GTD for Web Project Management Revisited – Tracks & GTDify

by , in Digital Project Productivity, with 57 comments -

UPDATE: GTDify is shutting down as of March 24th 2012. But fear not, here are is an alternative hosted Tracks service that’s run by a good friend of mine i.e. a very reliable service:

In this article I’d like to simply let you know about the tool I’m currently using for my GTD system. It’s called GTDify – it rocks, and here’s why…

  • iPhone app? No
  • Stunning user interface? No
  • Ten million options? No
  • Auto-sync with PC or Mac? No
  • Does exactly what I want from a GTD tool right now? Yes

But first, in case you’re new, haven’t heard of GTD, a quick refresh I think…

Quick GTD refresh

In an article I published back in April 2009, imaginatively entitled GTD For Web Project Management, I explained the very basics of David Allen’s amazing productivity methodology / cult called Getting Things Done, or as followers call it, GTD.

If you haven’t read that article yet, or heard of GTD, I suggest you do so, so that this one makes a little sense.

But if you can’t be bothered, essentially I just talked about the parts of the GTD I personally use to help me manage my workload, web projects and digital account management tasks:

  • Next Actions
  • Waiting For
  • Someday
  • Inbox Zero

Next Actions, Waiting For and Someday are simply categories, or ‘contexts’ as per GTD terminology, that I arrange all my workload tasks in so that I have absolutely everything I need to do in one central place.

It doesn’t matter if it’s a small internal task my MD asked me to do, a critical decision I’m waiting for from a client or a project schedule I need to put together – everything is immediately captured in the To Do list and the right context.

As I complete a task I will mark it as Completed and then perhaps add a Waiting For, for example, if I send a first version functional specification to Client Y, after hitting send I’ll create a Waiting For item called “Get feedback on first version of Functional Specification from Client Y”.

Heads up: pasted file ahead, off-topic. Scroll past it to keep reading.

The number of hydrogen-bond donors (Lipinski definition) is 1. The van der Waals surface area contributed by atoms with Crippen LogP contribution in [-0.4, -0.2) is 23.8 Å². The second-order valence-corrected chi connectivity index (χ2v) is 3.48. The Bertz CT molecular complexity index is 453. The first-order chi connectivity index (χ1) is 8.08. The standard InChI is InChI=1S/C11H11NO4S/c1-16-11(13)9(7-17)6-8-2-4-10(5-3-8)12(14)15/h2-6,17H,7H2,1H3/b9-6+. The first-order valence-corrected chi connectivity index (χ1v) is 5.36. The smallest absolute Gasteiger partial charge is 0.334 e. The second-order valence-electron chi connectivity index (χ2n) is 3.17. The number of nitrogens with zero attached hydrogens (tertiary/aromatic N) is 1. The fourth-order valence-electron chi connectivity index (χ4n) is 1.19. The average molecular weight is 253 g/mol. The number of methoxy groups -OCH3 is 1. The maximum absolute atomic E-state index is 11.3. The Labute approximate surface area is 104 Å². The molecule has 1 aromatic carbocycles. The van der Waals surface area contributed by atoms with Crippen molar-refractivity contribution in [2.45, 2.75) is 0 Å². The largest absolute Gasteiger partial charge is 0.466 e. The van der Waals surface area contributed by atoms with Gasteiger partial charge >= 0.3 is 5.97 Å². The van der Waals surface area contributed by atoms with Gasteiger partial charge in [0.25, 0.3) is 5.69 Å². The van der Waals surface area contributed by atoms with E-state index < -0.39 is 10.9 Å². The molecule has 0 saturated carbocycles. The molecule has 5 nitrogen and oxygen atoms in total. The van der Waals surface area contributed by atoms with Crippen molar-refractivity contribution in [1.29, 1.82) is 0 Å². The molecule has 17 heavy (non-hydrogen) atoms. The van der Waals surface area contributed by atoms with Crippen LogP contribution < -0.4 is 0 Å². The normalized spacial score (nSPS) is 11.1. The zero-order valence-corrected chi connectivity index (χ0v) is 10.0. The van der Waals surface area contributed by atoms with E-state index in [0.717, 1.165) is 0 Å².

Many people are good at keeping To Do lists, but few keep track of things they’re waiting for. Instead they keep this information in their head, which means their mind is always working when it could be resting.

Inbox Zero simply means processing all e-mails in your Inbox so that you’ve deleted, stored or captured any actions you need to in order to have that magical number of zero e-mails in your Inbox.

An on purpose bad illustration of a man sat at a computer with the screen saying you have no fucking e-mails

A surreal take on Inbox Zero

Aside from the psychological benefits this brings, achieving Inbox Zero also means you have succeeded in getting your whole task list into one centralised place and can now process any new e-mails that arrive very quickly.

In essence, GTD is all about giving you a productive way to work that puts focus on getting all your tasks captured in one place, a system to get through those tasks and all while keeping you as stress free as possible by having nothing inside your head – a natural state for Jeremy Kyle addicts.

As I always state, I only use a very small portion of the full on GTD system, but it works for me.

However, last time I wrote about GTD I was using 37Signal’s excellent Backpack tool to implement GTD. It was awesome at some things; list ordering and ease and speed of use, but didn’t have a few things I felt were important in a GTD tool (not that it ever claimed to be a GTD tool)

Well, my search could be over.

My weapon of choice – Tracks & GTDify

Introduced to me by Branden Faulls of Clockwork Robot, I initially got a colleague to setup a version of Tracks, an open-source Ruby on Rails tool, on my VPS and began to use it – it was perfect, except for one thing, it kept crashing my VPS – my heart was broken.